The flame boss from the original - can't remember his name - has been replaced with Robirdo, a robotic and much more efficient version of Birdo. Also, the minigame between stages has been altered a little, now you can set a multiplier and bet on your lives to get more extras with each win.

Mario Bros. Classic is quite fun, even
in single-player mode.
All versions of the game also include an enhanced remake of Mario Bros., dubbed Mario Bros. Classic. Yeah, they added the voiceovers here too, but luckily Mario and Luigi don't say much in this particular game. Actually, this game is very good, the most entertaining version of the original arcade game I've played thus far. The controls are quite smooth compared to earlier versions, and I like the way the developers made minor tweaks to make it feel more like a genuine Mario game by today's standards, by adding in familiar backgrounds and Koji Kondo's vintage musical pieces. They somehow managed to do that to the main game at hand, here, too, again maintaining the original game's magic... to some extent, at least.

Like I said, Super Mario Advance can get quite frustrating, but for the most part, disregarding the annoying sound and few glitches for now, it provides the same fun challenge the original did, and in this case of challenge, some of that famous "then some". The Yoshi Challenge is interesting - even if it could easily be unlocked from the very beginning of the game in my opinion. Top that off with the dare of collecting all Advance Coins in each stage, and you've got yourself a ball, I guess. As for me, I think I'll stick with the original.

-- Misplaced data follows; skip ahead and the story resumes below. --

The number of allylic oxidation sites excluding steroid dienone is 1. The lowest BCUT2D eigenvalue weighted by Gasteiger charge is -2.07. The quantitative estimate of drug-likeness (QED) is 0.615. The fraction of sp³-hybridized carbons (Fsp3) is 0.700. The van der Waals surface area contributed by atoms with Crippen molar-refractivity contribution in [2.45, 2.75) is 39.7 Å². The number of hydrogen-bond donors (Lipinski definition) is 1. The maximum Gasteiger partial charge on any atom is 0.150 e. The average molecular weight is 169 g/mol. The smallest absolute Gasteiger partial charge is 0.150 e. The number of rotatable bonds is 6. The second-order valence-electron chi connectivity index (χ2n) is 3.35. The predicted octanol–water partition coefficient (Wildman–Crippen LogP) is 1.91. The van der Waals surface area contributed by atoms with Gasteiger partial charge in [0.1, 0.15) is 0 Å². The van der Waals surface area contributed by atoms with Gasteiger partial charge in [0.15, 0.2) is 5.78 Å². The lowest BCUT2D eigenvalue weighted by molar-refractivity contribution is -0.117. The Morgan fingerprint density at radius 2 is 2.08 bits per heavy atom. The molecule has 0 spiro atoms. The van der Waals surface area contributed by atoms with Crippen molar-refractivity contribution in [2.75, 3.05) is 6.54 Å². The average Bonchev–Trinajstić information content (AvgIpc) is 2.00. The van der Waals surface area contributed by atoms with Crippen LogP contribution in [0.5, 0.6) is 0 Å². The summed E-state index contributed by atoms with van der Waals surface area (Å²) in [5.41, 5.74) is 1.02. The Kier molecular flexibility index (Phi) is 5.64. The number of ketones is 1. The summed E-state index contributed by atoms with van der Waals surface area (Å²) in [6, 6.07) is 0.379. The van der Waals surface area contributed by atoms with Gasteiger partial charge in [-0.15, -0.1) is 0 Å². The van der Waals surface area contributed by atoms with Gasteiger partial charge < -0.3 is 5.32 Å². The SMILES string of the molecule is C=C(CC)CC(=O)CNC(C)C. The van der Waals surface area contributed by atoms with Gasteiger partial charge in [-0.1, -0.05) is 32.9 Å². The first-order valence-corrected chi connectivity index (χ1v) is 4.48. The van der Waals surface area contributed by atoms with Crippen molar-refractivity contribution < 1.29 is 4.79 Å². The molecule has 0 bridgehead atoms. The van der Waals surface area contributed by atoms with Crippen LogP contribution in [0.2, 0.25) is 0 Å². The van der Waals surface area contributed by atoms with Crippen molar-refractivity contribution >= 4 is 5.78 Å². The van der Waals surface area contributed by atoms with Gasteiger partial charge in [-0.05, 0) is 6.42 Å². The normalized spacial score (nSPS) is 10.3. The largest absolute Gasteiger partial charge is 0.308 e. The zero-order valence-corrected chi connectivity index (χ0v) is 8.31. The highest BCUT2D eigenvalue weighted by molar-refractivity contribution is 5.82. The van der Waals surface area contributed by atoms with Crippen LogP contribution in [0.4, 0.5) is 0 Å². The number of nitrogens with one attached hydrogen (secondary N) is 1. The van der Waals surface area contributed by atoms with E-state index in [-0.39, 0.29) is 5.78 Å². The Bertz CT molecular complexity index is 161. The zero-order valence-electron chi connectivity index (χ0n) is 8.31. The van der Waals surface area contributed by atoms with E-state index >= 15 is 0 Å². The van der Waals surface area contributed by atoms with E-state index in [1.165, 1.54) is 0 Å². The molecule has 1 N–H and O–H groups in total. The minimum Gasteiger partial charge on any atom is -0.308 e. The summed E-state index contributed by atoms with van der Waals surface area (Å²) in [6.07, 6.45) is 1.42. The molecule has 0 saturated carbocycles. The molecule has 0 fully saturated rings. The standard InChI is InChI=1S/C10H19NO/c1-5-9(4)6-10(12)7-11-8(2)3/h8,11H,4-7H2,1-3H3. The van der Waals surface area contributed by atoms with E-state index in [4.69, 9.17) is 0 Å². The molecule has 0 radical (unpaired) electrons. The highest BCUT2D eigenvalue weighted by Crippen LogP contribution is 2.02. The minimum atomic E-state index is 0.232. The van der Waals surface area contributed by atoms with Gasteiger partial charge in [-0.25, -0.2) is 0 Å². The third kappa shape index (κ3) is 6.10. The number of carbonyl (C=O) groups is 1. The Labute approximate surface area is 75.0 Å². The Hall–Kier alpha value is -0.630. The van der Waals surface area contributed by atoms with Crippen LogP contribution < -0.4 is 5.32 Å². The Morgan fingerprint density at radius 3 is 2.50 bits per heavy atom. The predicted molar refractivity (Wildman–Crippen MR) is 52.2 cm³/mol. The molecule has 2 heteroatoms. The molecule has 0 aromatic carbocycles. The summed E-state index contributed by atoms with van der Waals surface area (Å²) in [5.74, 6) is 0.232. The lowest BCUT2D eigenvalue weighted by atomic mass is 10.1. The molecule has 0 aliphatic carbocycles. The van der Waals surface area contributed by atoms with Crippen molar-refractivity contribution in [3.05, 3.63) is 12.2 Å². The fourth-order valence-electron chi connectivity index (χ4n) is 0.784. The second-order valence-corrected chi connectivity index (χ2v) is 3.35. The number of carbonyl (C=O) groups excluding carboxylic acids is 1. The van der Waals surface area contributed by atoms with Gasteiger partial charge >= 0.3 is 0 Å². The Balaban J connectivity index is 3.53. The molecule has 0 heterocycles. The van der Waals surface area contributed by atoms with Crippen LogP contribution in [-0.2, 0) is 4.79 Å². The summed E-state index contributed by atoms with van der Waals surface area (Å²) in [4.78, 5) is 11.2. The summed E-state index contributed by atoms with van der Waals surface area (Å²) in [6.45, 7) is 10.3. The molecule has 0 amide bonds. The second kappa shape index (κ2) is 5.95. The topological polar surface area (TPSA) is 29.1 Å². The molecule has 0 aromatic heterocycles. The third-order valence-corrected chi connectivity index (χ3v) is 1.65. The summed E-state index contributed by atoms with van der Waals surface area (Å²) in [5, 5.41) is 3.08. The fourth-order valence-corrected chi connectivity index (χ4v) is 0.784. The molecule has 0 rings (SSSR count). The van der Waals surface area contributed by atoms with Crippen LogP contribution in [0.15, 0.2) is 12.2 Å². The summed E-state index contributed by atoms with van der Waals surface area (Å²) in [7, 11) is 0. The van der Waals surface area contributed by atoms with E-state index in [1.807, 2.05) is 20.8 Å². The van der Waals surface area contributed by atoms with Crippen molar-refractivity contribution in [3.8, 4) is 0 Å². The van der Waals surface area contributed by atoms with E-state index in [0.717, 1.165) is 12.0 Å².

After having played three different versions of this game, I must say Game Boy Advance's take is the weakest one. Some fiiiiiine changes, that's for sure, and a little more challenge never hurt anyone, but it just doesn't feel the same, and I simply think Nintendo went a bit too far in pressing on the audiovisual capabilities of the Advance. Seriously, Baby Mario's occasional crying in Yoshi's Island was nothing compared to the constant, extremely annoying voice samples chiming from the tiny speakers of the Advance every single active second. It's hard to concentrate on the game, and it gets so damn hectic from time to time in itself that its every flaw, including the sound, is amplified by each failure.

Graphics : 9.0
Sound : 6.5
Playability : 8.1
Challenge : 8.9
Overall : 8.1


GameRankings: 82.15%